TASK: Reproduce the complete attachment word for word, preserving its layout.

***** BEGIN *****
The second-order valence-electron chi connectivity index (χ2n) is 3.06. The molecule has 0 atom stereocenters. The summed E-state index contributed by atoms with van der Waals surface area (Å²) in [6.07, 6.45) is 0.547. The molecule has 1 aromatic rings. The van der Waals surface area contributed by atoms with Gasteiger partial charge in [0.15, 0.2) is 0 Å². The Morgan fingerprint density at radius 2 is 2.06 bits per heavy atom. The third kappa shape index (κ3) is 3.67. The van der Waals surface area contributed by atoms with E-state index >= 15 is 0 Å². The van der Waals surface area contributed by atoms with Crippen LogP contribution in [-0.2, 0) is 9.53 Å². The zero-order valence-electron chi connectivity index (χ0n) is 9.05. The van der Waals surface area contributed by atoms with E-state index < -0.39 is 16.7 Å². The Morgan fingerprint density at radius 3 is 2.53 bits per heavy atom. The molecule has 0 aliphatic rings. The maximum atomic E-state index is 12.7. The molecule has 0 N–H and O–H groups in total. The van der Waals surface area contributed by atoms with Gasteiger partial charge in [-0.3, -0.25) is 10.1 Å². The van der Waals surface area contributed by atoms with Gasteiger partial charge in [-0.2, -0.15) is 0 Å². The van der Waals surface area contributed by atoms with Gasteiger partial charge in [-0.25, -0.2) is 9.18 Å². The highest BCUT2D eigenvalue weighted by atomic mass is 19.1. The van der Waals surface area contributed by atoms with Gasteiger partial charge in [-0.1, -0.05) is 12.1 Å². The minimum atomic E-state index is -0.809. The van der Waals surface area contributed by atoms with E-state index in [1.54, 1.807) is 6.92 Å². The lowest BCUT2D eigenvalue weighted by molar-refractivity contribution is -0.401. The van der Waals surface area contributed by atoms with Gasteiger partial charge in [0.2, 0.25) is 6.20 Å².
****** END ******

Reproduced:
The second-order valence-electron chi connectivity index (χ2n) is 3.06. The molecule has 0 atom stereocenters. The summed E-state index contributed by atoms with van der Waals surface area (Å²) in [6.07, 6.45) is 0.547. The molecule has 1 aromatic rings. The van der Waals surface area contributed by atoms with Gasteiger partial charge in [0.15, 0.2) is 0 Å². The Morgan fingerprint density at radius 2 is 2.06 bits per heavy atom. The third kappa shape index (κ3) is 3.67. The van der Waals surface area contributed by atoms with E-state index >= 15 is 0 Å². The van der Waals surface area contributed by atoms with Crippen LogP contribution in [-0.2, 0) is 9.53 Å². The zero-order valence-electron chi connectivity index (χ0n) is 9.05. The van der Waals surface area contributed by atoms with E-state index < -0.39 is 16.7 Å². The Morgan fingerprint density at radius 3 is 2.53 bits per heavy atom. The molecule has 0 aliphatic rings. The maximum atomic E-state index is 12.7. The molecule has 0 N–H and O–H groups in total. The van der Waals surface area contributed by atoms with Gasteiger partial charge in [-0.3, -0.25) is 10.1 Å². The van der Waals surface area contributed by atoms with Gasteiger partial charge in [-0.2, -0.15) is 0 Å². The van der Waals surface area contributed by atoms with Gasteiger partial charge in [-0.25, -0.2) is 9.18 Å². The highest BCUT2D eigenvalue weighted by atomic mass is 19.1. The van der Waals surface area contributed by atoms with Gasteiger partial charge in [-0.1, -0.05) is 12.1 Å². The minimum atomic E-state index is -0.809. The van der Waals surface area contributed by atoms with E-state index in [1.54, 1.807) is 6.92 Å². The lowest BCUT2D eigenvalue weighted by molar-refractivity contribution is -0.401. The van der Waals surface area contributed by atoms with Gasteiger partial charge in [0.2, 0.25) is 6.20 Å².